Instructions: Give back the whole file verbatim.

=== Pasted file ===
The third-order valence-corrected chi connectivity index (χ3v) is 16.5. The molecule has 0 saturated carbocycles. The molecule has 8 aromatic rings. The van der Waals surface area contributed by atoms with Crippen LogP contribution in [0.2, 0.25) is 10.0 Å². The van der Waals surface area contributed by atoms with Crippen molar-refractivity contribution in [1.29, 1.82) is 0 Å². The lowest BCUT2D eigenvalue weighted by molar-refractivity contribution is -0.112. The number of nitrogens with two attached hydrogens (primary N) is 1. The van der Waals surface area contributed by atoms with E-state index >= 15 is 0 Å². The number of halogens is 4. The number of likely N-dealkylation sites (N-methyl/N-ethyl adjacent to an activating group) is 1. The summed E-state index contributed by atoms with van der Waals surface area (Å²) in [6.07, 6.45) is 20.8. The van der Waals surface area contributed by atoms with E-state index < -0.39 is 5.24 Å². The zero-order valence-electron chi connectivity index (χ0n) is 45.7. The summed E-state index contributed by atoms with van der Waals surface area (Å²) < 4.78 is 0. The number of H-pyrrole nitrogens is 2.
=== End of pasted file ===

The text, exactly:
The third-order valence-corrected chi connectivity index (χ3v) is 16.5. The molecule has 0 saturated carbocycles. The molecule has 8 aromatic rings. The van der Waals surface area contributed by atoms with Crippen LogP contribution in [0.2, 0.25) is 10.0 Å². The van der Waals surface area contributed by atoms with Crippen molar-refractivity contribution in [1.29, 1.82) is 0 Å². The lowest BCUT2D eigenvalue weighted by molar-refractivity contribution is -0.112. The number of nitrogens with two attached hydrogens (primary N) is 1. The van der Waals surface area contributed by atoms with E-state index >= 15 is 0 Å². The number of halogens is 4. The number of likely N-dealkylation sites (N-methyl/N-ethyl adjacent to an activating group) is 1. The summed E-state index contributed by atoms with van der Waals surface area (Å²) in [6.07, 6.45) is 20.8. The van der Waals surface area contributed by atoms with E-state index < -0.39 is 5.24 Å². The zero-order valence-electron chi connectivity index (χ0n) is 45.7. The summed E-state index contributed by atoms with van der Waals surface area (Å²) < 4.78 is 0. The number of H-pyrrole nitrogens is 2.